Ruth Phillips, The Museum Curious: Heterogeneous History, Interdisciplinary Practice, Holistic Ethos
Museums are curious institutions in two senses, one arising from the eccentricities and peculiarities of their histories, and the other from their ongoing desire to display, provoke, and satisfy their visitors’ curiosity about the world in which they live. In neither sense can curiosity be understood as a neutral quality, for, as the deconstructive critiques of Indigenous and non-Indigenous scholars have shown, Western museum collections are material deposits of the different forms curiosity has taken in the course of four centuries of European imperial expansion and colonial domination. Although this consciousness has shaken the foundations of museums and dislodged the collections they hold, their value as places where colonial legacies can be negotiated and shared concerns addressed remains compelling. Responding to Nicholas Thomas’s recent book, The Return of Curiosity, to Actor-Network Theory’s insistence on connecting disciplinary knowledges, and to Indigenous reaffirmations of holistic knowledge formation, this talk will explore a range of recent museum projects that invoke curiosity to transgress the museum’s modern disciplinary boundaries.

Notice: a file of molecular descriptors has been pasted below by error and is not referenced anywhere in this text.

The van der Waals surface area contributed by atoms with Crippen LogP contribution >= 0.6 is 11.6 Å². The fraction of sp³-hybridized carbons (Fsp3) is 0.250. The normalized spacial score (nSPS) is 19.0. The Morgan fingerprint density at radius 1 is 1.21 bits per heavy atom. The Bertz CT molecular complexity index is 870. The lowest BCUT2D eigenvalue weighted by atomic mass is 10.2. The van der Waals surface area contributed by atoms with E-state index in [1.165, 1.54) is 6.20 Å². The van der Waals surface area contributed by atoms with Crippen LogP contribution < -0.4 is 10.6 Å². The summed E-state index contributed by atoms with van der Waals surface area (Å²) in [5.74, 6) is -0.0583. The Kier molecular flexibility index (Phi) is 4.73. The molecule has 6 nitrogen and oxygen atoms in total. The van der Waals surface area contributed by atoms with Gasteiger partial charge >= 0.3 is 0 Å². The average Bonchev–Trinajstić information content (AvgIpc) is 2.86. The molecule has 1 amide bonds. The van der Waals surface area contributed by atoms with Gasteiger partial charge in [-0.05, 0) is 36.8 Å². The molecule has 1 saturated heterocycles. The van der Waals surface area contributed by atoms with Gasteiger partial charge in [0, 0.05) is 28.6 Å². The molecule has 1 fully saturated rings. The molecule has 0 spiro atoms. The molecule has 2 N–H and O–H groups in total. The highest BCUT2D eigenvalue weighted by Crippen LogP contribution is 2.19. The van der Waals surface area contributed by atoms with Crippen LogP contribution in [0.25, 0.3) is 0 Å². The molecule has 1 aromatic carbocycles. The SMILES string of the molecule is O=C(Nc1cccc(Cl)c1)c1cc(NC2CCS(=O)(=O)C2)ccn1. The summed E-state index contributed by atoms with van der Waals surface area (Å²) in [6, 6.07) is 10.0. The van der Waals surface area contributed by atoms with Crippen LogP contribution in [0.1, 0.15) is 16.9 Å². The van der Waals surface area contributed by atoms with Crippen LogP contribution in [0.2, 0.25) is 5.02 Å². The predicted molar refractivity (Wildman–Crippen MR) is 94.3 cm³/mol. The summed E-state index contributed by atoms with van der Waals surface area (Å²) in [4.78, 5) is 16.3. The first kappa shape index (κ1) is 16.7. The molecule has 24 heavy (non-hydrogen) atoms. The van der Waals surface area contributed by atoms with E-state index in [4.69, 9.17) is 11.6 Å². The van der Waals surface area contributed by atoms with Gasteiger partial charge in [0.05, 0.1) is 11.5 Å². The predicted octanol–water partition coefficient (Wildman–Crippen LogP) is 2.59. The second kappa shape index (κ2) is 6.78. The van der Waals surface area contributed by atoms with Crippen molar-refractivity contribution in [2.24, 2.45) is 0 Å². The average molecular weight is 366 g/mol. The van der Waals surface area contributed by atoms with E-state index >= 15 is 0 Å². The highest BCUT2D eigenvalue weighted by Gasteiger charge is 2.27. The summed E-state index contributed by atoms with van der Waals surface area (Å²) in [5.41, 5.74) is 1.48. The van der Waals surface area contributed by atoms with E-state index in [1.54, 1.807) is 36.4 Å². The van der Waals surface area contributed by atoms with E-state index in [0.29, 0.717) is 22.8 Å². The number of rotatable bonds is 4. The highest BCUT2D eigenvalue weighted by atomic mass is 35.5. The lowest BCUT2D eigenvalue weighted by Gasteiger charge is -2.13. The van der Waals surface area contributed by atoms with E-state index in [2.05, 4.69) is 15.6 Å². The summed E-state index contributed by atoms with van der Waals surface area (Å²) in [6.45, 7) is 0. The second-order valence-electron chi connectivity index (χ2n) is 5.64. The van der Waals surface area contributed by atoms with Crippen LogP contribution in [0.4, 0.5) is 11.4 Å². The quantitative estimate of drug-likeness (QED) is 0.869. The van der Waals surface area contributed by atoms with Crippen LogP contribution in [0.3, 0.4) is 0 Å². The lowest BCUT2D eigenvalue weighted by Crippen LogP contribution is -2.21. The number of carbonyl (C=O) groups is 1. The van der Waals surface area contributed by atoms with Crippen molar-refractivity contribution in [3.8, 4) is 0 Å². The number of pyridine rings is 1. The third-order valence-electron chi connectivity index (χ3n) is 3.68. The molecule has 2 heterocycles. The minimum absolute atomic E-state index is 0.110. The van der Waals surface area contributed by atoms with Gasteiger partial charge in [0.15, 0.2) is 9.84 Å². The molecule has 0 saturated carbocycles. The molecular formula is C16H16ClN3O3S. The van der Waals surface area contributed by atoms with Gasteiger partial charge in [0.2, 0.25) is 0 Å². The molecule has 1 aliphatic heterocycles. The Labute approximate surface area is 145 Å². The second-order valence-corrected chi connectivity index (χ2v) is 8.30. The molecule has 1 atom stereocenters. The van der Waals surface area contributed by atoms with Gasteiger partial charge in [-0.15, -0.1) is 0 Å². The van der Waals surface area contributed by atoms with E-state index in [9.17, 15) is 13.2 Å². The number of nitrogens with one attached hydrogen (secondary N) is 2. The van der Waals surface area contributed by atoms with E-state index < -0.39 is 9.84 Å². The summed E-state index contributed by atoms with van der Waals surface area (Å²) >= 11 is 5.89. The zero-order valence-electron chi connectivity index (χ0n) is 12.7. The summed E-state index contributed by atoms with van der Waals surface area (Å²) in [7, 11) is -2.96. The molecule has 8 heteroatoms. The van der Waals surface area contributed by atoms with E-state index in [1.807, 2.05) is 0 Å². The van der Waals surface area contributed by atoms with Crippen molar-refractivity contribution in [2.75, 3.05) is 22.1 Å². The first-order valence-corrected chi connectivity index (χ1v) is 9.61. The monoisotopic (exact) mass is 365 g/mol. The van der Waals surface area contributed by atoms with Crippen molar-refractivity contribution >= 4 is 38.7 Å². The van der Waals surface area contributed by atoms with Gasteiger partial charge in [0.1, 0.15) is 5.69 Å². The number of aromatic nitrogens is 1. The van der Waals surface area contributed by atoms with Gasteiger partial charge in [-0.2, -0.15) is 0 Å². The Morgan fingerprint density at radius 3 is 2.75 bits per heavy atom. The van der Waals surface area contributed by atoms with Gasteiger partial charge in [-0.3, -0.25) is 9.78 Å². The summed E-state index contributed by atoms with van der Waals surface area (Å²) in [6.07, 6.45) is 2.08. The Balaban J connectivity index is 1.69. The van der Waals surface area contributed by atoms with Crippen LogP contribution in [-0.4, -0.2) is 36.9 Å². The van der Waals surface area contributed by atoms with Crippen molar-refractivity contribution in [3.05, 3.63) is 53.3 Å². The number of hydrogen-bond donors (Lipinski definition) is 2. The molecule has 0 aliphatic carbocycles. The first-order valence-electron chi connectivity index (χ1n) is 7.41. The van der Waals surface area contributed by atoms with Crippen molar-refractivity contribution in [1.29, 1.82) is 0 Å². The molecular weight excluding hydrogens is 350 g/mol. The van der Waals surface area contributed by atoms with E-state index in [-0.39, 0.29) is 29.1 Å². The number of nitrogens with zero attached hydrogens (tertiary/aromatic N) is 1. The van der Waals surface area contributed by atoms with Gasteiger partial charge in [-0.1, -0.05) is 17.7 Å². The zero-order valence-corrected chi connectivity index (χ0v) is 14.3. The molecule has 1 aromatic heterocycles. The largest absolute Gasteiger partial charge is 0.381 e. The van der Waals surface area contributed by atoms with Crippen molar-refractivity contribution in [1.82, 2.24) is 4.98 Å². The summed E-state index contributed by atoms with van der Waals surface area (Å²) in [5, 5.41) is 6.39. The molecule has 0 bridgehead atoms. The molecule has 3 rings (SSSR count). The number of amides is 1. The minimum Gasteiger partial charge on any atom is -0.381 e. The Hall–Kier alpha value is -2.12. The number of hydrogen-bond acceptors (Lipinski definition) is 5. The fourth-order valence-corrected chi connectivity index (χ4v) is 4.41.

Paul Smith, Visions of Nature: Art Meets Science
In 1860 a radical new building opened in the University of Oxford to house the growing scientific departments, with a museum of natural history at its core. The vision for the project had been Henry Acland’s who, with his friend John Ruskin, enlisted the Pre-Raphaelite Brotherhood for advice on the architecture and decoration. The result is a building that is both unique, and overwhelming in its detail. In recent years, Oxford University Museum of Natural History has redefined itself as a place of contemporary science, but has also begun to examine once again the interface between art and science. In 2016, under the banner Visions of Nature, the museum held a yearlong festival of contemporary art to draw in new audiences. The visual art, photography and poetry produced, intertwined with the geology and zoology research on which it is based, has had a lasting impact on the museum’s practice.